Douglas Alley

The Douglas Alley of today is just a shadow of what it was in its heyday. Running parallel to Commercial Row, the alley once ran east from Peavine (now Evans) Street to West Street. Over time, the development of large casinos reduced it to its current single block, between Sierra and Virginia Streets. Douglas was the most famous of Reno’s alleys, sometimes called the “busiest little street in the Biggest Little City.” The Alley’s name, along with Lincoln Alley (see separate entry), reportedly came from the Lincoln-Douglas debate.

From Reno’s earliest days, Douglas Alley was infamously known for its robberies, wandering ladies of the night and carjackings. The Great Fire of 1879, which killed six people and destroyed many downtown businesses, began on this alley. During Prohibition, it was known as “Bottle Alley” for its reputation as a haven for moonshiners and speakeasies. Many famous clubs lined the alley, including Harrah’s Plaza Tango, Reno Casino, Wine House, Bank Club and Harolds Club. From 1948-1968, the Harlem Club operated on East Douglas, then considered the skid row of Reno. The Harlem Club was mostly patronized by African-Americans and was opened by William Bailey, cousin to Pearl Bailey who sometimes performed there. Despite headliners like Sammy Davis, Louis Armstrong and BB King, the Harlem Club developed a reputation as a rough place with frequent fights and was off limits to military personnel. Bailey even got shot while dealing craps.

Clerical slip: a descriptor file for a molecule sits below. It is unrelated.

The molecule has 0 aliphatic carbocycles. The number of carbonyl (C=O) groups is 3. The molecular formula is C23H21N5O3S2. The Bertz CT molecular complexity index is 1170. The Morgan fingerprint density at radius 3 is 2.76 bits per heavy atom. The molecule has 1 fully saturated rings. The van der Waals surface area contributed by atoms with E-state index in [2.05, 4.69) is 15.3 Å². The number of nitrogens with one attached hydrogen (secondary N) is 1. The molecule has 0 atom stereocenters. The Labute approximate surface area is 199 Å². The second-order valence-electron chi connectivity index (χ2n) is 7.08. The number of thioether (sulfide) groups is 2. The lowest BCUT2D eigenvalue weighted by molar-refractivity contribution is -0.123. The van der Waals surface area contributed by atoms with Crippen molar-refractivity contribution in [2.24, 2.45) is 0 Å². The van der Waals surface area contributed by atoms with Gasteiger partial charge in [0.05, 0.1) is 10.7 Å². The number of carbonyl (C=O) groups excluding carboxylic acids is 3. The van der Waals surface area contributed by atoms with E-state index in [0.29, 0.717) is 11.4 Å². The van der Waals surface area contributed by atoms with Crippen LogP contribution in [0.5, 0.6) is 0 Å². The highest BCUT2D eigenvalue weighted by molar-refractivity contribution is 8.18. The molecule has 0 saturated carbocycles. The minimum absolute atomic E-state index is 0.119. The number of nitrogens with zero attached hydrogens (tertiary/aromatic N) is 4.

West Douglas also was a rough place. Most famously, on June 4, 1931 at the Haymarket Club, local gaming and vice kingpin Bill J. Graham tangled with a gambler named Blackie McCracken. When McCracken pulled a gun and got off one shot before his gun jammed, Graham returned fire and killed him. Graham was exonerated.
All types of gimmicks and cleanup occurred on East Douglas and Lincoln Alleys but one of the most famous was when it was literally paved in gold. In 1949 the Reno Jaycees covered the Alleys with 110 tons of gold ore from the Occidental Mine in Silver City, mixed into the concrete. A weekend of festivities followed, with the Jaycees trimming the Alleys with two tons of bunting, 500 torches, and celebrities from Hollywood.

These golden alleys were replaced later by a brightly colored, swirl-patterned terrazzo, and in 1973, the swirls were replaced with a gold-colored concrete. As the sparkle of real gold faded, so did an exciting piece of Reno’s past.

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